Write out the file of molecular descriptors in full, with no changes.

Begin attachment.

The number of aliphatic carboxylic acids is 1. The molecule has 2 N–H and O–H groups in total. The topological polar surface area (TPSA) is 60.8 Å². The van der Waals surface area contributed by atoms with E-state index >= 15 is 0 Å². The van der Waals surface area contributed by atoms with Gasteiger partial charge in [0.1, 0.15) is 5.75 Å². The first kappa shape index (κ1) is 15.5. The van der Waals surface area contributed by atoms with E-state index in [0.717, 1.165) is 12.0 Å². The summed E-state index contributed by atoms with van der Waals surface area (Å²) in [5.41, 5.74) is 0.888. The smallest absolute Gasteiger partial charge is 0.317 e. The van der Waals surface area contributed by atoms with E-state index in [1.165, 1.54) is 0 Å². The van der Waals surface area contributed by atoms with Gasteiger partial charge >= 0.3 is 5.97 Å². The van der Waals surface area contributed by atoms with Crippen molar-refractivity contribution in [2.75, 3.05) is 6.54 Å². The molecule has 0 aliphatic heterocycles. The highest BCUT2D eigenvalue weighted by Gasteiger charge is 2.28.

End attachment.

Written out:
The number of aliphatic carboxylic acids is 1. The molecule has 2 N–H and O–H groups in total. The topological polar surface area (TPSA) is 60.8 Å². The van der Waals surface area contributed by atoms with E-state index >= 15 is 0 Å². The van der Waals surface area contributed by atoms with Gasteiger partial charge in [0.1, 0.15) is 5.75 Å². The first kappa shape index (κ1) is 15.5. The van der Waals surface area contributed by atoms with E-state index in [0.717, 1.165) is 12.0 Å². The summed E-state index contributed by atoms with van der Waals surface area (Å²) in [5.41, 5.74) is 0.888. The smallest absolute Gasteiger partial charge is 0.317 e. The van der Waals surface area contributed by atoms with E-state index in [1.165, 1.54) is 0 Å². The van der Waals surface area contributed by atoms with Gasteiger partial charge >= 0.3 is 5.97 Å². The van der Waals surface area contributed by atoms with Crippen molar-refractivity contribution in [2.75, 3.05) is 6.54 Å². The molecule has 0 aliphatic heterocycles. The highest BCUT2D eigenvalue weighted by Gasteiger charge is 2.28.